What To Do About Deer and Voles

by Jan Cashman

We, along with many of you, have deer and voles in our yard and garden. Both are destructive to plants. There is no easy solution to keep them away from plants we value. But there are ways to lessen their damage.

VOLES, also called meadow or field mice, are rodents with stocky bodies and short tails. They are found where there is a dense ground cover of grasses, plants, or litter. In the fall, they move into our yards and gardens from adjoining fields as their food source decreases. One to two inch holes in the ground mark the openings of their underground tunnel systems. You can see their runways above ground, too, where the grass has been eaten. Voles do much of their damage under the snow in the winter, gnawing the bark of trees and shrubs, especially spreading junipers and young fruit trees. If they girdle the bark through the cambium layer, the tree will likely die above the girdling.

There is no simple and sure way to get rid of the voles in your yard. Vole populations fluctuate in 2 to 5 year cycles. The last few years have seen a lot of them. An old-fashioned, hard winter might reduce their numbers.

When voles moved back into the perennial garden near our house in August, we tried trapping them, using peanut butter for bait. I put the traps in their runways where the grass meets the flower bed. In one week I had trapped 13, but after that, even though I still see voles there, I haven’t caught any more. Cats make good vole catchers. Some dogs will catch them, too.

Voles like tall grass so keep your lawn mowed short, especially the last mowing in the fall. Rake leaves and litter from under trees which will also help eliminate harmful insects that might overwinter there. Wrap fruit trees in the fall with a wrap voles cannot chew through. Make sure the wrap goes below the soil level so none of the bark next to the ground is exposed. At their worst, voles tunnel in the soft soil under a tree and destroy its root system.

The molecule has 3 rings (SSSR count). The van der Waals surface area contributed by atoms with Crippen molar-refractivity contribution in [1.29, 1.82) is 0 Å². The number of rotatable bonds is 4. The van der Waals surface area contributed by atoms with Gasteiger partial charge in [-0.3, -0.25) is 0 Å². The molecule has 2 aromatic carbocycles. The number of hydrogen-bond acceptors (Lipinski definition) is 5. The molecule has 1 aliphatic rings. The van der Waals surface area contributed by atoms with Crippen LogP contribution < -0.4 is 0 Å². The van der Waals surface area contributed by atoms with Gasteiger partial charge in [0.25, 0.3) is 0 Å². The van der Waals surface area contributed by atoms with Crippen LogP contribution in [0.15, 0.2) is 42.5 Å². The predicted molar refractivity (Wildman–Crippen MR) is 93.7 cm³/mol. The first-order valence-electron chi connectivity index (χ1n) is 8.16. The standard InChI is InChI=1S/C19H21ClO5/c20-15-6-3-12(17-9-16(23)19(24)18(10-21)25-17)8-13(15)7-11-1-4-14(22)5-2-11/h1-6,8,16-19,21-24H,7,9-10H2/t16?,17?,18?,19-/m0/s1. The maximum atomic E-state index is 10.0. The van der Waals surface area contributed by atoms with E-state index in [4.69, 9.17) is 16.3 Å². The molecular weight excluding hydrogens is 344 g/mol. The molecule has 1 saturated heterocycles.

Repellents are available which provide short term protection from voles, but need to be reapplied often. Poison baits containing zinc phosphide work but need to be kept away from birds and pets that might eat the bait. We put the poison bait in a 2″ PVC pipe that the voles can run through but bigger animals cannot. Although most poisoned voles die below ground, a dead vole could be a risk to other animals and birds that might eat them.

To discourage DEER from eating your plants, the only sure solution is a 6 foot fence around individual trees or your whole yard. But, there are other solutions that can make a difference:

There is a long list of annuals, perennials, shrubs and trees that are “deer resistant” plant them in your gardens . Deer don’t touch my allysum, marigolds, snapdragons, zinnias, monkshhod, artemesias, bleeding heart, echinacea, foxglove, catmint, peony, poppies, rudbeckia, salvias, and Russian sage. They avoid herbs and ornamental grasses. Deer love to nibble on tulips, but they won’t touch daffodils. They also stay away from allium, a hardy and interesting perennial planted from a bulb in the onion family.

Deer don’t usually eat spruce and firs. Junipers are not their favorite, although the native junipers west of Butte have been eaten as far up as the deer can reach. Arborvitaes are one of their favorite foods; we have to fence ours every fall and keep them fenced till spring or deer will eat all their foliage. Deer also like to eat Scotch and Austrian pines, but usually avoid ponderosa and lodgepoles. If you live in a high deer area, fence your mountain ash, maples, and fruit trees against them.

Roses, even though they are thorny, are a favorite food of deer. Barberry, caragana, honeysuckle, lilac, potentilla, ninebark, and viburnums are shrubs less favored by them.

The foul smell and taste of commercial repellents keep deer away, but reapply often, especially after precipitation. Other household remedies can deter deer. I have sprinkled blood meal around my tulips when they first come up in the spring which seems to stop the deer from nipping the fresh new leaves of the bulbs. Some homeowners hang bars of strong-smelling soap or net bags of human hair in their trees to deter the deer.

Fall is a bad time for deer damage, when the bucks rub their antlers on tree trunks, so wrap young trees before this happens.

Gardening in Montana can be a challenge. Between the weather, the deer, rodents, weeds, and insects, it is amazing we get anything to grow. But if you use the right plants and are diligent with protection, you can conquer these adversaries and have a beautiful garden.